Beveridge & Diamond

OMB Completes Review of EPA's Proposed Revisions to Definition of Solid Waste

Beveridge & Diamond, P.C., September 30, 2008

On September 17, the White House Office of Management and Budget announced that it had completed its review of EPA's highly-anticipated proposal to modify the definition of solid waste under the Resource Conservation and Recovery Act.  According to a report by BNA, Inc., an EPA spokeswoman said the promulgation of the final rule will now occur "in a few weeks." 

Under RCRA, to be considered a hazardous waste, a hazardous secondary material must first be determined to be a solid waste.  On October 28, 2003, EPA first proposed changes to the definition of solid waste to exclude hazardous secondary materials that are recycled from being regulated as solid (and therefore hazardous) wastes.  That promulgation was largely in response to the decision of the DC Circuit Court in Association of Battery Recyclers v. EPA (208 F.3d 1047 (DC Cir. 2000).  The October 28, 2003 proposal focused on excluding from the definition of solid waste any material generated and reclaimed in a continuous process within the same industry.  After evaluating comments received on the proposal, EPA revised its approach and promulgated the resulting March 27, 2007 supplemental proposal ("Supplemental Proposal").  The Supplemental Proposal would exclude a broader category of material from the definition of solid waste.  The proposed rule provides three exclusions:

  1. an exclusion for materials that are reclaimed under the control of the generator (including materials reclaimed at the generating facility, at a different facility that the generator owns and operates, or according to certain types of generator "tolling" (i.e., contractual) arrangements);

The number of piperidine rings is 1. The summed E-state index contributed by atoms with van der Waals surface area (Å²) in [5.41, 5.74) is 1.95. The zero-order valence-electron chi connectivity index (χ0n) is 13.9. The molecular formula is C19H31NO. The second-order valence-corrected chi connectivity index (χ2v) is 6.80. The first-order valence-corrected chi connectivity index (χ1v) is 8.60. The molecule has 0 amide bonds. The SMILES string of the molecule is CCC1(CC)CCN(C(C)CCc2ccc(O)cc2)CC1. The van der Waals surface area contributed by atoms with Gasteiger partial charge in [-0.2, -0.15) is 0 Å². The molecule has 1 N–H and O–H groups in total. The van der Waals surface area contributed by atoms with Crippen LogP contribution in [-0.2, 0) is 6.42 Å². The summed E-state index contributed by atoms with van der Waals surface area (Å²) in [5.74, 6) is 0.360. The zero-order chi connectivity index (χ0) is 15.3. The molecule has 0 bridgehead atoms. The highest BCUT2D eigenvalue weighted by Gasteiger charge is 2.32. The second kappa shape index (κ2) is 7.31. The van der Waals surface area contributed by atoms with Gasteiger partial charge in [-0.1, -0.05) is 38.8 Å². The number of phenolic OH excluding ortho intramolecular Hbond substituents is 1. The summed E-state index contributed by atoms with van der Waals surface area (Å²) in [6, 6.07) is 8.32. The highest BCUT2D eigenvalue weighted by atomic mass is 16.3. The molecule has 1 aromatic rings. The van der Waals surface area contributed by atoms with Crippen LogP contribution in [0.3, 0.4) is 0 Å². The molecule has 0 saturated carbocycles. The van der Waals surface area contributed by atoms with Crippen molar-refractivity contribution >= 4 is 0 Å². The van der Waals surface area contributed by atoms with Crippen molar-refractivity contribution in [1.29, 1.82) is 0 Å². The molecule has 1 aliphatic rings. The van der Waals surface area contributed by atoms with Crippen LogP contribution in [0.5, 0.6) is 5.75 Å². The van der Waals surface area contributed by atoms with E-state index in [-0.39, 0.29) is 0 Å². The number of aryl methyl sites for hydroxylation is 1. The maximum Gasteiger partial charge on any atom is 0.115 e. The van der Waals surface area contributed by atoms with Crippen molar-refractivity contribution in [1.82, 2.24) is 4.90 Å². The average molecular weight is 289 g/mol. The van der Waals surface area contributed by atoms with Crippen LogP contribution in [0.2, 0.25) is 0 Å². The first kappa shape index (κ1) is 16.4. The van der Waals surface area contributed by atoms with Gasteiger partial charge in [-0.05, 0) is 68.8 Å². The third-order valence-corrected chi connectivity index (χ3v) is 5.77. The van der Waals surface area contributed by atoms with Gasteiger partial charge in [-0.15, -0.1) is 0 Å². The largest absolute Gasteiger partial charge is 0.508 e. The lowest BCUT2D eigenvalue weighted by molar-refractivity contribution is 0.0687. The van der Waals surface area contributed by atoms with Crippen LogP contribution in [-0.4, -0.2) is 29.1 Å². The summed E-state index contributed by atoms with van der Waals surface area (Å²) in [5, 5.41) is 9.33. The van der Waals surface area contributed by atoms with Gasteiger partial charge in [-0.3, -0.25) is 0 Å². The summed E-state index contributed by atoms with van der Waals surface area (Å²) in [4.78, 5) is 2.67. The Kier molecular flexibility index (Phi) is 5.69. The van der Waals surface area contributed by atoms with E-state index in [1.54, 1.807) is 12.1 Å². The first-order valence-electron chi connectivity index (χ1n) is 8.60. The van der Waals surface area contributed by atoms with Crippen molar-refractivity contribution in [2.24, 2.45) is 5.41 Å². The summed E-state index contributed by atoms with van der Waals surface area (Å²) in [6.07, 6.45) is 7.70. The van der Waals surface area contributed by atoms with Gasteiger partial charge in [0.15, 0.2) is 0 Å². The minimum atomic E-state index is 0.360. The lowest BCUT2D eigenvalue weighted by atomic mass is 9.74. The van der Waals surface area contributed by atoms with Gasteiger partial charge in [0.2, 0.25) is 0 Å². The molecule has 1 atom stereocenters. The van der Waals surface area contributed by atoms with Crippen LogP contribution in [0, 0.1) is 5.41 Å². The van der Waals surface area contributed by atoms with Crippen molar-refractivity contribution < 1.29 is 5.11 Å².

2. materials that are transferred by the generator to another company for the purpose of reclamation (the "transfer-based exclusion"); and
  3. a case-specific petition process for obtaining "non-waste determinations." 

Consistent with the current regulatory scheme, the proposed definition would not exclude hazardous secondary materials that are burned for energy recovery, that are used "in a manner constituting disposal," or that are inherently waste-like.

The proposal also contains provisions for assessing the "legitimacy" of hazardous material recycling practices.  Those provisions generally track what EPA proposed on October 28, 2003.  However, instead of specifying four criteria that would need to be considered on a case-by-case basis, EPA's Supplemental Proposal would make two of the criteria mandatory requirements.  Those two requirements are: (1) the hazardous secondary material being recycled must provide a useful contribution to the recycling process or to the product of the recycling process; and (2) the recycling process must produce a valuable product.  The other two criteria, which address management of materials prior to recycling and "toxics along for the ride" in recycled products, would still need to be considered on a case-by-case basis under the Supplemental Proposal.

To view a copy of the Supplemental Proposal, and other information about the rule package, please click here.  Beveridge & Diamond, P.C. will issue a alert upon the promulgation of the final rule.